I'm Michel Martin and this is TELL ME MORE from NPR News. Now it's time for our weekly visit to the barbershop where the guys talk about what's in the news and what's on their minds. Sitting in the chairs for a shape-up this week are writer Jimi Izrael, with us from Cleveland. Here in our Washington, D.C. studios, sports writer and journalism professor Kevin Blackistone, Corey Dade, contributing editor for The Root, and NPR editor Ammad Omar decided to stick around. What do you know?
This is TELL ME MORE from NPR News. I'm Michel Martin. It is Friday and back in the day this was payday for most people, so we thought this was as good a day as any to talk about wealth, wages and poverty. In a few minutes we will hear about how poverty seems to be affecting the health of white women in a dramatic way.
Originally published on Fri September 13, 2013 10:19 am
Over the years, we've done lots of stories about the importance of drinking water to stay hydrated.
It's such a simple directive. Does it really need repeating?
Well, first lady Michelle Obama and the Partnership for a Healthier America believe it does. And so does the beverage industry, which has seen a flattening out of demand in the U.S. for its traditional, caloric drinks.
Thomas Weller would have died in a snow bank in 1964 had a stranger not helped him. Weller, 65, has been helping strangers in the same way ever since.
"I've been called the Lone Ranger. And I've been called an angel more times than I can count," he says. "But, I'm no angel! When you help somebody else, you help yourself. And, it's ... real gratifying."
Click on the audio link above to hear Weller's story.
Audio produced for Morning Edition by Jasmyn Belcher.
Originally published on Thu September 12, 2013 5:09 pm
Leaders who respect each other and have a good relationship don't mock each other.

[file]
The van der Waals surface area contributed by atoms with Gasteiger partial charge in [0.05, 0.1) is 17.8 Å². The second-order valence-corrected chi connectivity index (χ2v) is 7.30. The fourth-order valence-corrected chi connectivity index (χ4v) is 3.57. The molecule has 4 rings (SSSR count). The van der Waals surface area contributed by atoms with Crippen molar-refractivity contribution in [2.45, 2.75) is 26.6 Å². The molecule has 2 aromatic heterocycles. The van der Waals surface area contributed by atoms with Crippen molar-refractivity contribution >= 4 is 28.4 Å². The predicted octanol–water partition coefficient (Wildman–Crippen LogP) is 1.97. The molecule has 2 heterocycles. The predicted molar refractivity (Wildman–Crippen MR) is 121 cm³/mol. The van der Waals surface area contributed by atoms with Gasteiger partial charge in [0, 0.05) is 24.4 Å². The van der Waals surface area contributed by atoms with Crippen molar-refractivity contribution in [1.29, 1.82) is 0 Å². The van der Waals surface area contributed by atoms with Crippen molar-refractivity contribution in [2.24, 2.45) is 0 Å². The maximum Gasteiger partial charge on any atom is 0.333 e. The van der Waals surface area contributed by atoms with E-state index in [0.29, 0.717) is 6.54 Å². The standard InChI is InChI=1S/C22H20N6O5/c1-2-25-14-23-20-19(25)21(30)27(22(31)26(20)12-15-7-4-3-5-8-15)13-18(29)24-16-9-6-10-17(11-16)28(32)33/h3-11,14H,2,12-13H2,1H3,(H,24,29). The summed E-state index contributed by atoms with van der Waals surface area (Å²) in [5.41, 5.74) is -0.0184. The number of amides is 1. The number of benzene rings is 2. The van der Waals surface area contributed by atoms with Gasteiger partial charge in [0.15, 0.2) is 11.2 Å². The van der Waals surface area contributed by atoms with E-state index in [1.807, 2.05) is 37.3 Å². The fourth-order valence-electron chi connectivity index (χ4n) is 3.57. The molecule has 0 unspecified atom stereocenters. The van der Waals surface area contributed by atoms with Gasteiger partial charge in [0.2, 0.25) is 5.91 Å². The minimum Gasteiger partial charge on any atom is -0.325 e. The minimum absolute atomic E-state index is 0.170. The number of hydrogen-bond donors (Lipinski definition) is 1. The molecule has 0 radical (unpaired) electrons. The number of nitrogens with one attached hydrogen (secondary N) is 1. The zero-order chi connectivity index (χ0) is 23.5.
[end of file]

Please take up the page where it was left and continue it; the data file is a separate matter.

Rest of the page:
Barack Obama and Vladimir Putin do not have a good relationship.
Just as Russia and the U.S. are attempting to work out a delicate deal to rid Syria of chemical weapons, the Russian president published an op-ed in The New York Times thumbing his nose at President Obama.
Originally published on Thu September 12, 2013 12:25 pm
Washington, D.C., Mayor Vincent Gray has vetoed a controversial "living wage" bill that would have forced large retailers such as Wal-Mart to pay a 50 percent premium on the district's $8.25 per hour minimum wage.
I'm Michel Martin and this is TELL ME MORE from NPR News. Later this hour, two stories that suggest that hair has a weightier topic than many people might think. We'll speak with a man who had to take his seven-year-old out of school because she wore dreadlocks and we'll find out why the president of Venezuela is pressing the police to do something about hair thieves. That's coming up later.
This is TELL ME MORE from NPR News. I'm Michel Martin. We're going to spend some time now talking about hair. Yes, we are. If you think hair is inconsequential and not worthy of the attention of serious people, then we'd like to know why there've been reports of thieves in Venezuela holding women up at gunpoint to steal their hair. We're going to find out more about that in just a few minutes.